Applicants must clearly state in their applications which of the above-established funding priority categories is relevant to their proposed project. Applications will be grouped, reviewed, and ranked within each funding priority category. Funding priority will start with the highest ranked applications under each of the five objectives, then the second highest, etc., until available funds have been exhausted. All applications will be evaluated by program and grants management staff for responsiveness. Applications considered nonresponsive will be returned to the applicant without being reviewed. Applicants are strongly encouraged to contact FDA to resolve any questions regarding criteria prior to the submission of their application. All questions of a technical or scientific nature must be directed to the CFSAN program staff, and all questions of an administrative or financial nature must be directed to the grants management staff (see the Information Contact section at the beginning of this document for addresses.) Applications will be reviewed and scored on the following criteria:

1. For Project Objective 3 only—Research should be proposed on commercial time/temperature practices, Food Code requirements, home cooking practices, or home refrigeration practices, that is within Project Objective 3 in Section II. Research Goals and Objectives of this document;

2. For Project Objective 4 only—Research should be proposed on sampling and detection of S. Enteritidis in eggs, or on farm indicators for predicting whether eggs are contaminated with S. Enteritidis, that is within Project Objective 4 in Section II. Research Goals and Objectives of this document;

3. For all Project Objectives—Whether the proposed study is within the budget, Start Printed Page 42386and costs have been adequately justified and fully documented;

4. For all Project Objectives—Soundness of the rationale for the proposed study and appropriateness of the study design to address the objectives of the RFA;

5. For all Project Objectives—Availability and adequacy of laboratory facilities and equipment;

6. For all Project Objectives—Availability and adequacy of support services, e.g., biostatistical computer, data bases, etc., and;

7. For all Project Objectives—Research experience, training, and competence of the principal investigator and support staff.

VIII. Submission Requirements

The original and two copies of the completed Grant Application Form PHS 398 (Rev. 4/98) or the original and two copies of PHS 5161 (Rev. 6/99) for State and local governments, with copies of the appendices for each of the copies, should be delivered to Maura C. Stephanos (address above). State and local governments may choose to use the PHS 398 application form in lieu of PHS 5161. The application receipt date is August 24, 2000. No supplemental or addendum material will be accepted after the receipt date. The outside of the mailing package and item 2 of the application face page should be labeled: “Response to RFA FDA CFSAN-00, Project Objective 1 (1-5).”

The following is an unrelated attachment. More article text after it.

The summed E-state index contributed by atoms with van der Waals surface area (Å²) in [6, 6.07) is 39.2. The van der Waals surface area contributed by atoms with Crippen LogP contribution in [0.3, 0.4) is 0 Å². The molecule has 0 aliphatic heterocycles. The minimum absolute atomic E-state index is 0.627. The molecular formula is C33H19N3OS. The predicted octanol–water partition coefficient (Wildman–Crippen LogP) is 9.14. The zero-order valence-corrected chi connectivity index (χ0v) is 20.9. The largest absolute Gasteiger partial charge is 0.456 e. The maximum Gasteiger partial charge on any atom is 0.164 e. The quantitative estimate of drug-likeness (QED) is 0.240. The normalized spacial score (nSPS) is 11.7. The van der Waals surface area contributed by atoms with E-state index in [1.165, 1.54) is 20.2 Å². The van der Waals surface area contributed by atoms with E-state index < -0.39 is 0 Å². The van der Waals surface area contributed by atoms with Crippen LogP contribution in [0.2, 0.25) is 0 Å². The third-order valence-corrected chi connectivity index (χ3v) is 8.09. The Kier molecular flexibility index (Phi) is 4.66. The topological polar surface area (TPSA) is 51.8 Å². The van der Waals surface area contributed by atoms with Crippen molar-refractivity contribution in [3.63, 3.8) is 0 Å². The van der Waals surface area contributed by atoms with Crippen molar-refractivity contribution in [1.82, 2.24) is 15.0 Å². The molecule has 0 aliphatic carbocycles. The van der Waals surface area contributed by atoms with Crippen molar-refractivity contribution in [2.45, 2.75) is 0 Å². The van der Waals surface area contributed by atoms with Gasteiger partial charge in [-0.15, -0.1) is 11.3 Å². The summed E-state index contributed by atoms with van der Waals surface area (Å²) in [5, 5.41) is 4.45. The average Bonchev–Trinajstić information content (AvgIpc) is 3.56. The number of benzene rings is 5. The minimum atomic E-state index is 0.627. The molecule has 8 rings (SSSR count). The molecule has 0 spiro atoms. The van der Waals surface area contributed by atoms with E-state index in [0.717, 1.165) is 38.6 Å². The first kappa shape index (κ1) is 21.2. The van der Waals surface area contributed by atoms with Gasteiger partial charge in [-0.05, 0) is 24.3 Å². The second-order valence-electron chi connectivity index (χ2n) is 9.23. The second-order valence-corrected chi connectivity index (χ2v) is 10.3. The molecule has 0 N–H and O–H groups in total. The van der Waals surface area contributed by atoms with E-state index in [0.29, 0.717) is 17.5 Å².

IX. Method of Application

A. Submission Instructions

Applications will be accepted during normal working hours, 8 a.m. to 4:30 p.m., Monday through Friday, on or before the established receipt date. Applications will be considered received on time if sent or mailed on or before the receipt date as evidenced by a legible U.S. Postal Service dated postmark or a legible date receipt from a commercial carrier, unless they arrive too late for orderly processing. Private metered postmarks shall not be acceptable as proof of timely mailing. Applications not received on time will not be considered for review and will be returned to the applicant. (Applicants should note that the U.S. Postal Service does not uniformly provide dated postmarks. Before relying on this method, applicants should check with their local post office.)

Do not send applications to the Center for Scientific Research (CSR), NIH. Any application that is sent to NIH, that is then forwarded to FDA and not received in time for orderly processing, will be deemed unresponsive and returned to the applicant. Instructions for completing the application forms can be found on the NIH home page on the Internet at​phs398/​phs398.html;​ the forms can be found at​grants/​phs398/​formstoc.html. However, as noted above, applications are not to be mailed to NIH. Applicants are advised that FDA does not adhere to the page limitations or the type size and line spacing requirements imposed by NIH on its applications. Applications must be submitted via mail delivery as stated above. FDA is unable to receive applications via the Internet.

B. Format for Application

Submission of the application must be on Grant Application Form PHS 398 (Rev. 4/98). All “General Instructions” and “Specific Instructions” in the application kit should be followed with the exception of the receipt dates and the mailing label address.

The face page of the application should reflect the request for applications number RFA-FDA-CFSAN-00, Project Objective 1 (2, 3, 4, or 5).

Data included in the application, if restricted with the legend specified below, may be entitled to confidential treatment as trade secret or confidential commercial information within the meaning of the Freedom of Information Act (5 U.S.C. 552(b)(4)) and FDA's implementing regulations (21 CFR 20.61).

Information collection requirements requested on Form PHS 398 and the instructions have been submitted by PHS to the Office of Management and Budget (OMB) and were approved and assigned OMB control number 0925-0001.

C. Legend

Unless disclosure is required by the Freedom of Information Act as amended (5 U.S.C. 552) as determined by the freedom of information officials of DHHS or by a court, data contained in the portions of this application that have been specifically identified by page number, paragraph, etc., by the applicant as containing restricted information shall not be used or disclosed except for evaluation purposes.

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Dated: June 27, 2000.

Margaret M. Dotzel,

Associate Commissioner for Policy.

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[FR Doc. 00-17276 Filed 7-7-00; 8:45 am]